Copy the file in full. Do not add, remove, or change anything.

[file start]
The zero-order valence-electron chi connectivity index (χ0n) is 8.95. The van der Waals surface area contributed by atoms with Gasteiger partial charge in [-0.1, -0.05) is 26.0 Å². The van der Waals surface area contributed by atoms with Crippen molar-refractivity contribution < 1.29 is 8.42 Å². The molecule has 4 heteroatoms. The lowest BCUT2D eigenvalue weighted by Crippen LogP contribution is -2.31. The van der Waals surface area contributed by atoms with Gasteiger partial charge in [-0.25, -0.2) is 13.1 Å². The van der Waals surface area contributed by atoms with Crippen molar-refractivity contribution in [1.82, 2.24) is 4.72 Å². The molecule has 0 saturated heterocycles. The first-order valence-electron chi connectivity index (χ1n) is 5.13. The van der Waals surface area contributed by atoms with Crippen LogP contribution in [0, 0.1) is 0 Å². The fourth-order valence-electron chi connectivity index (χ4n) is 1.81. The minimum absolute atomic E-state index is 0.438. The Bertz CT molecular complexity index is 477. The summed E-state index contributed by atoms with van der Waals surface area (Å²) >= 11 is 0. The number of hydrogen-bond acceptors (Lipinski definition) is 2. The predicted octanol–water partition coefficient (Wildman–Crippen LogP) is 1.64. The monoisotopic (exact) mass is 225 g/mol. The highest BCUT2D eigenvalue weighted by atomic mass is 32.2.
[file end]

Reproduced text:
The zero-order valence-electron chi connectivity index (χ0n) is 8.95. The van der Waals surface area contributed by atoms with Gasteiger partial charge in [-0.1, -0.05) is 26.0 Å². The van der Waals surface area contributed by atoms with Crippen molar-refractivity contribution < 1.29 is 8.42 Å². The molecule has 4 heteroatoms. The lowest BCUT2D eigenvalue weighted by Crippen LogP contribution is -2.31. The van der Waals surface area contributed by atoms with Gasteiger partial charge in [-0.25, -0.2) is 13.1 Å². The van der Waals surface area contributed by atoms with Crippen molar-refractivity contribution in [1.82, 2.24) is 4.72 Å². The molecule has 0 saturated heterocycles. The first-order valence-electron chi connectivity index (χ1n) is 5.13. The van der Waals surface area contributed by atoms with Crippen LogP contribution in [0, 0.1) is 0 Å². The fourth-order valence-electron chi connectivity index (χ4n) is 1.81. The minimum absolute atomic E-state index is 0.438. The Bertz CT molecular complexity index is 477. The summed E-state index contributed by atoms with van der Waals surface area (Å²) >= 11 is 0. The number of hydrogen-bond acceptors (Lipinski definition) is 2. The predicted octanol–water partition coefficient (Wildman–Crippen LogP) is 1.64. The monoisotopic (exact) mass is 225 g/mol. The highest BCUT2D eigenvalue weighted by atomic mass is 32.2.